The Terminator (Genesis)

The Terminator (Genesis)
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Game Name: The Terminator
Platforms: Genesis/Mega Drive
Publisher(s): Virgin Games
Developer(s): Probe Software
Genre(s): Platform
Release Date: 1992

Hey remember that movie with Schwarzenegger? You know, the one where he’s unstoppable and kills a lot of people? Oh… oh right, well this is that movie where he’s a robot. Yeah that’s the one. Well, somebody made a game out of it.

I’m torn on how to start this review, for reasons you’ll understand shortly. Okay, how about this: I beat this game in ten minutes. There, I said it. Make no mistake, that’s not good for me, it’s bad for this game.

Essentially, sometime in 1992 when the T2 craze was high, someone at Virgin (trying to stick their record-label nose where it doesn’t belong) decided it was time to milk more cash off said craze by making a game for the original film. Trouble is, T2 came out a year before, so the “craze” could be over before anyone knew what happened. Thus, in a mad rush they collected their lead programmer, fed him the original Terminator video and lots of Ex-Lax, and he sprayed the final product out of his ass two days later.

This version has only four short levels. One, two, three, four. That’s it. As I have already mentioned, I beat this game in ten minutes. Though it does faithfully follow the film’s romp through LA, compare this one to the Sega CD version and try and tell me the Genesis’ wasn’t rushed.

They fudge a bit on the first level, in which you infiltrate Skynet to send yourself back in time after the Terminator – not in the film, but that’s okay. As Kyle “Hicks” Reece, you take on the entire complex with a 3-pack of bombs and an endless supply of grenades. Badass indeed, but rather ridiculous. Fear not though, after you take out a couple of knockoff machines based poorly off of what was really in the film (hey, why not actually use the designs from the film?), you score yourself a machine gun with infinite ammo. You then must fight an endless supply of Arnolds, but again, don’t worry – the machine gun blows them up in 1/3 of a second of gunfire. You might have a little trouble when you’re only defense is your softball arm, but that machine gun makes the rest of the level a cakewalk. Plant a bomb at the end, run through the now emergency-lit version of the level, dive into the time machine, and you’re done.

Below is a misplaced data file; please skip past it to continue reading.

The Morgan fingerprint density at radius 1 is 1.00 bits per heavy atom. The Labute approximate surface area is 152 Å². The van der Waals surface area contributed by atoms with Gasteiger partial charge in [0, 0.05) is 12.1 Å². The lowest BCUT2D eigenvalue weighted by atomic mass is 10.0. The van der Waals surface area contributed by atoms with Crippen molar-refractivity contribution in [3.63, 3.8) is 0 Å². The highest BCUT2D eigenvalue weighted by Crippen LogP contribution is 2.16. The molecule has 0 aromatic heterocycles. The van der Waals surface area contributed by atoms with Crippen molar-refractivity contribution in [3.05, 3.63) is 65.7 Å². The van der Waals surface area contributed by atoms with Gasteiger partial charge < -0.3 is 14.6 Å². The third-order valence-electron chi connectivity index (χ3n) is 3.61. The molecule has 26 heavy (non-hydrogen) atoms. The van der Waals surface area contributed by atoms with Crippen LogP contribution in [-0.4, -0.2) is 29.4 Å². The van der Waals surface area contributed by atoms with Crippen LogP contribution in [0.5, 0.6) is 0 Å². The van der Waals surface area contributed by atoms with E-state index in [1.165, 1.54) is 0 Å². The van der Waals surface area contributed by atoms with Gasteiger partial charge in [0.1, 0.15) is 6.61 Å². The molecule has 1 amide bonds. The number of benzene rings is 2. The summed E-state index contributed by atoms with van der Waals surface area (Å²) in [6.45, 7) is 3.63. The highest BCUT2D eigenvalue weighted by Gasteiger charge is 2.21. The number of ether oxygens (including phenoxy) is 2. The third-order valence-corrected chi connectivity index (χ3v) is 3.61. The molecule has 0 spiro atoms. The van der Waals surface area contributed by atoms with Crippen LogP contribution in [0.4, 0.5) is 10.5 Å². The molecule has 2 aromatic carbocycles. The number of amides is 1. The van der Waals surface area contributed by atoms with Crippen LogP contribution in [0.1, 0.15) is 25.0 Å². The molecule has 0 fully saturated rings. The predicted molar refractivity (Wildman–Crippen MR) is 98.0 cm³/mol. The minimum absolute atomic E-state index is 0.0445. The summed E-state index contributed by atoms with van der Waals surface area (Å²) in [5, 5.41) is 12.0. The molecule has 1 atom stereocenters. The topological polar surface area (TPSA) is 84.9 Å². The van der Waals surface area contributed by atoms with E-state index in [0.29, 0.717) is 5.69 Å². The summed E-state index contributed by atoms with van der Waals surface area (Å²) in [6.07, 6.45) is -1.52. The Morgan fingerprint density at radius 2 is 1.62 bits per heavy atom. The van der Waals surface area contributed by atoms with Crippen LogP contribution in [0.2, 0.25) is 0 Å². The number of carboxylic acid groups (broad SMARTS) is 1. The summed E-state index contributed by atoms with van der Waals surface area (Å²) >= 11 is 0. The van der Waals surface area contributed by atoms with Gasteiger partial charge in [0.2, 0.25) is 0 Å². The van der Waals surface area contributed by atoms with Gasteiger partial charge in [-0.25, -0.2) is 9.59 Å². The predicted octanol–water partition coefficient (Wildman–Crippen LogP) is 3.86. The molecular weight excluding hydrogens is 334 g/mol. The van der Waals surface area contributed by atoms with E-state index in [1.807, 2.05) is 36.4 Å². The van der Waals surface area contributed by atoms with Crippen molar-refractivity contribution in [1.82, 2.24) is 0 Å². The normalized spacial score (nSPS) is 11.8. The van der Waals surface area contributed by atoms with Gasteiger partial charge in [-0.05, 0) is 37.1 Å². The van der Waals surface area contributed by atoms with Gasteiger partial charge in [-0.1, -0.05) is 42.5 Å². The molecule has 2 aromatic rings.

I must give them credit for the graphics here, as the red emergency lights are quite groovy. Sadly, this game is not Red Emergency Light Commando. The rest of the graphics are similarly shiny (though not consistently, as buildings and objects in the present look like cardboard art) and resemble little to nothing of the film’s style. Reece also runs with the gait and animation of an overweight 50 year old man.

Reece saves the future by shooting every passing cop in the nuts.

So you blow up Skynet and appear in the present where you must run along the streets or rooftops and avoid The Po-diggity-o-leece. You have your shotgun-under-the-trenchcoat disguise, as in the film, however it is nothing of a disguise at all here. Every cop opens fire on sight, mixed with mohawk-sporting street thugs chucking firebombs. Upon pressing the fire button, you must wait a second to whip your shotgun from under the coat before shooting.